<div class=”fb-share-button” data-layout=”button” data-size=”large” data-mobile-iframe=”true”></div>
Deliberating with Humility on Human Rights Issues
By Sandra Sirota
This past spring, I introduced the Human Rights Education and Deliberation program in Manchester High School as part of the Humility and Conviction in Public Life project. With support from trained facilitators who are University of Connecticut junior and senior undergraduates majoring in human rights, I taught human rights and deliberation skills to the students.
By human rights, I mean education about, through, and for human rights, which is elaborated on in the United Nations Declaration on Human Rights Education and Training as
With a central aim of human rights education being to ensure all people are treated with respect, one way to do this is to listen to others with an open mind. Krumrei-Mancuso and Rouse share that intellectual humility (IH) “involves being able to embrace one’s beliefs with confidence while being open to alternative evidence” (2016, p. 210). They define it as “a nonthreatening awareness of one’s intellectual fallibility” (2016, p. 210). In measuring IH, they seek to provide a reliable measure which can then be used in developing an understanding if IH can contribute to more peaceful interactions within society and socio-politically at both the micro and macro level (Krumrei-Mancuso and Rouse, 2010).
This idea of contributing to a more peaceful society relates to the goals of human rights education in ensuring all humans are treated with dignity and respect. By combining human rights education and deliberation skills-building in a high school classroom setting, I seek to understand whether students develop the knowledge and skills to deliberate on controversial issues with humility and open-mindedness. In exploring this connection, I draw on Krumrei-Mancuso and Rouse’s study which states that “the IH scale would predict key outcomes of IH, specifically open-mindedness and tolerance, above the tendency to desire understanding and engage in critical thinking.” (p. 211).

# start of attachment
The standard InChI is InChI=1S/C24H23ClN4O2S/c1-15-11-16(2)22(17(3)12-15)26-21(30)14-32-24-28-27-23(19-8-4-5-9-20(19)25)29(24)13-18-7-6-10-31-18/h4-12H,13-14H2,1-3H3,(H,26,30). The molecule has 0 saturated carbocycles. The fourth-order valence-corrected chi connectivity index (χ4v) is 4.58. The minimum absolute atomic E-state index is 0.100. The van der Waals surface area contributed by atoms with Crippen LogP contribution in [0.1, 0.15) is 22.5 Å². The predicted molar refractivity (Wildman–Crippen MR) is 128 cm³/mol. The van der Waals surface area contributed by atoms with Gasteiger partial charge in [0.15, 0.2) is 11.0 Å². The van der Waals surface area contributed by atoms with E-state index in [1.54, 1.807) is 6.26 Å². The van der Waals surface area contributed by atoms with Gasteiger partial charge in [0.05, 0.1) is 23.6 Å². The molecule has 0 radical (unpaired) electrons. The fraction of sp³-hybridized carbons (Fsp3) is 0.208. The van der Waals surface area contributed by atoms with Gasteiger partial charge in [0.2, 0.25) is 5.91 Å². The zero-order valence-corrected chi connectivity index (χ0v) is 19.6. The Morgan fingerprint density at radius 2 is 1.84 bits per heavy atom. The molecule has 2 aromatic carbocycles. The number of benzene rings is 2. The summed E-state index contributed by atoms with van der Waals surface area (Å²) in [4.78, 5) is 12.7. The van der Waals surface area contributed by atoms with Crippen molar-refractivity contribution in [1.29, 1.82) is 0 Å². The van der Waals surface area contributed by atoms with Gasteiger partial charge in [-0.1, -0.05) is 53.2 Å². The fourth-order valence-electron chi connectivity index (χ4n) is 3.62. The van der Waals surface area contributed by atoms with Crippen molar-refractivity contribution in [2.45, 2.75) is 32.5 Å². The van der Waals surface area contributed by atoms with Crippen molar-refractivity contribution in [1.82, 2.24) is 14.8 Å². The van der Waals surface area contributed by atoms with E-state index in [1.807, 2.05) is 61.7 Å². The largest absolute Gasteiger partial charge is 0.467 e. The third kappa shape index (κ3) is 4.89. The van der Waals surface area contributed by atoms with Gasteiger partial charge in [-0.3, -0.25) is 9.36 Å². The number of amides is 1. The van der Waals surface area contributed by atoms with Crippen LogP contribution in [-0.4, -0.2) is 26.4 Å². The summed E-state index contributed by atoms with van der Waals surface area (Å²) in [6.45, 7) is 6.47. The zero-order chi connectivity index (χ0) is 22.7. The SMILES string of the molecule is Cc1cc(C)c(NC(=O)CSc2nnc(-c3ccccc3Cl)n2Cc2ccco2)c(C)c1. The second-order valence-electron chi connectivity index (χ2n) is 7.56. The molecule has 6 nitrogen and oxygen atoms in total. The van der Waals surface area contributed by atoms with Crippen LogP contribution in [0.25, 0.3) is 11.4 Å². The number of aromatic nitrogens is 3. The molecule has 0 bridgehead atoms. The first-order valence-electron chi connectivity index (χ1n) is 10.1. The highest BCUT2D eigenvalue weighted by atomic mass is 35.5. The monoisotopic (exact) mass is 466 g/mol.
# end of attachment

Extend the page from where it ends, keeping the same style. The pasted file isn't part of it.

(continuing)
Building on this idea, my research question is: How does participation in a human rights education and deliberation skills program influence students’ ability to engage in deliberations on controversial issues with open-mindedness and intellectual humility? Relatedly, I seek to understand whether students change their views about their own intellectual humility.
The Human Rights Education and Deliberation Program
In three human rights classes, over ten sessions, students practiced deliberating on controversial human rights issues. Each class chose a topic to research and then deliberate on in order to come up with a plan to protect human rights. One class chose to deliberate on whether they think the crisis in Syria constitutes a genocide, and what action should be taken to stop human rights violations there. A second class focused on creating a plan to protect Dreamers – undocumented people living in the United States who were brought to this country as children. The third class deliberated on how to end police brutality in the United States. The goal for the students was to share their ideas respectfully and learn from each other in order to decide collaboratively on the best way to protect human rights related to their chosen topic.